Black riots in USA: No charges for US policeman who shot black teen

Written by | November 26, 2014 | 0
FERGUSON: Violent protests erupted in the US town of Ferguson on Monday after a grand jury chose not to press charges against a white officer who shot dead a black teen.

President Barack Obama and the family of slain 18-year-old Michael Brown separately appealed for calm after the St Louis prosecutor revealed the jury’s verdict.

But members of an angry crowd outside the police station where Officer Darren Wilson had been based began throwing bottles and stones. Riot officers responded with tear gas.

As St Louis County Prosecuting Attorney Robert McCulloch rounded up his summary of the decision, Brown’s mother burst into tears and the crowd began to chant: “Hey, hey, ho, ho! These killer cops have got to go.”


In Washington, Obama made a rapidly organized televised appearance to appeal for calm in the Midwestern town, echoing the sentiments of the dead teenager’s family.

“Michael Brown’s parents have lost more than anyone. We should be honouring their wishes,” Obama said.

“I also appeal to the law enforcement officials in Ferguson and the region to show care and restraint in managing peaceful protests that may occur,” he said.

His words fell on deaf ears in Ferguson, where police were pelted with bricks and bottles and responded with volleys of tear gas.

McCulloch told reporters the evidence presented to the grand jury had suggested Wilson had shot as a legitimate act of self-defence during a tussle that broke out as he was responding to a robbery.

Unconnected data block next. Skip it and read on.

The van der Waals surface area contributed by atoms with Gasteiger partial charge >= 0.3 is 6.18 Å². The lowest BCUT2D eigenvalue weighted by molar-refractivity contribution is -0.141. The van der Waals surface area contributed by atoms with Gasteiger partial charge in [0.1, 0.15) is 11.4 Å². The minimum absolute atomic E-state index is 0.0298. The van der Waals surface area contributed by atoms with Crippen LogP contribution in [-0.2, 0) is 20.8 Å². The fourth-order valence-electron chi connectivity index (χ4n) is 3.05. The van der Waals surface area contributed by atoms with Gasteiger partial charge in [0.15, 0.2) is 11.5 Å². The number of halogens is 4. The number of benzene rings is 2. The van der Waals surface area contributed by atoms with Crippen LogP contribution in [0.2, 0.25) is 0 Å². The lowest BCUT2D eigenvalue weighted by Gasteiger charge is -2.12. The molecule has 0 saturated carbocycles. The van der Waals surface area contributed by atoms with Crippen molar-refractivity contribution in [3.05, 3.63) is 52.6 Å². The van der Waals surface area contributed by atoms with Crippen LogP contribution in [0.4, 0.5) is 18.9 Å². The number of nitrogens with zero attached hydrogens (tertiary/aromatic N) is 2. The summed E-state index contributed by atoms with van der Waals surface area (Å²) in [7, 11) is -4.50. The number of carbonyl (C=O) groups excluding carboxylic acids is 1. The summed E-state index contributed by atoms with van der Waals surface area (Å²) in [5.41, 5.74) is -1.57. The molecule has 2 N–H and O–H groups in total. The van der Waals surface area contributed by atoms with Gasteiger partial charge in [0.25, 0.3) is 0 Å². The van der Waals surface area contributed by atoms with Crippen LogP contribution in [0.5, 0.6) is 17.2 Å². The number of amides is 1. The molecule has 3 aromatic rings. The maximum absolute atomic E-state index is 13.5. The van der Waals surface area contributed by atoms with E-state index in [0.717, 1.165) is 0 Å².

He said “an altercation” had broken out as Wilson was sitting in his patrol car and Brown was standing at the window.

“During the altercation, two shots were fired by Officer Wilson while still inside the vehicle,” McCulloch said.


After these shots were fired, Wilson is said to have left the car to pursue Brown, who turned on him. More shots were fired and the young man was killed.

McCulloch said forensic evidence showed that Wilson — who was himself slightly hurt in the tussle — had shot twice from within his car and 10 more times as he confronted Brown in the street.

In August, some early witnesses had said that Brown had his hands up and was surrendering when he was killed. But McCulloch said the physical evidence and other witnesses contradicted this account.

“Decisions on a matter as serious as charging an individual with a crime simply cannot be decided on anything less than a complete critical examination of all available evidence,” he said.

In a statement, the Brown family said: “We are profoundly disappointed that the killer of our child will not face the consequence of his actions.”

“We respectfully ask that you please keep your protests peaceful,” the family added, calling for legal reform. “Answering violence with violence is not the appropriate reaction,” the family said.

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